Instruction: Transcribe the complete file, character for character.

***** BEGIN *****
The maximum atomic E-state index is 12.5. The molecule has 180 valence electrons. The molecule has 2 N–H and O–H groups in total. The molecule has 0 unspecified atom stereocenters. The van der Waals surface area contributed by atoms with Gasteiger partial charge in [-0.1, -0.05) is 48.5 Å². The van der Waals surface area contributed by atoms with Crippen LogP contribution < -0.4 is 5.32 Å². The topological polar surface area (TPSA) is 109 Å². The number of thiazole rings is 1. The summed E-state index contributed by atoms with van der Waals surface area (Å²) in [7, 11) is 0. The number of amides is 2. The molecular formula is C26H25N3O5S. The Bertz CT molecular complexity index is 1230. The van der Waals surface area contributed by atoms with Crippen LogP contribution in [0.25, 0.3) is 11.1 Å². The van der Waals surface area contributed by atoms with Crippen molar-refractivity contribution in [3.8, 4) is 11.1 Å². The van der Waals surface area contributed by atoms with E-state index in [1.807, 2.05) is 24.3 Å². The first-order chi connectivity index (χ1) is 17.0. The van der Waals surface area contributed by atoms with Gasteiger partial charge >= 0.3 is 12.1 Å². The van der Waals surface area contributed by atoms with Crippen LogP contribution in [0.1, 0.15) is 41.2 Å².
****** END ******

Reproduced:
The maximum atomic E-state index is 12.5. The molecule has 180 valence electrons. The molecule has 2 N–H and O–H groups in total. The molecule has 0 unspecified atom stereocenters. The van der Waals surface area contributed by atoms with Gasteiger partial charge in [-0.1, -0.05) is 48.5 Å². The van der Waals surface area contributed by atoms with Crippen LogP contribution < -0.4 is 5.32 Å². The topological polar surface area (TPSA) is 109 Å². The number of thiazole rings is 1. The summed E-state index contributed by atoms with van der Waals surface area (Å²) in [7, 11) is 0. The number of amides is 2. The molecular formula is C26H25N3O5S. The Bertz CT molecular complexity index is 1230. The van der Waals surface area contributed by atoms with Crippen LogP contribution in [0.25, 0.3) is 11.1 Å². The van der Waals surface area contributed by atoms with Crippen molar-refractivity contribution in [3.8, 4) is 11.1 Å². The van der Waals surface area contributed by atoms with E-state index in [1.807, 2.05) is 24.3 Å². The first-order chi connectivity index (χ1) is 17.0. The van der Waals surface area contributed by atoms with Gasteiger partial charge >= 0.3 is 12.1 Å². The van der Waals surface area contributed by atoms with Crippen LogP contribution in [0.1, 0.15) is 41.2 Å².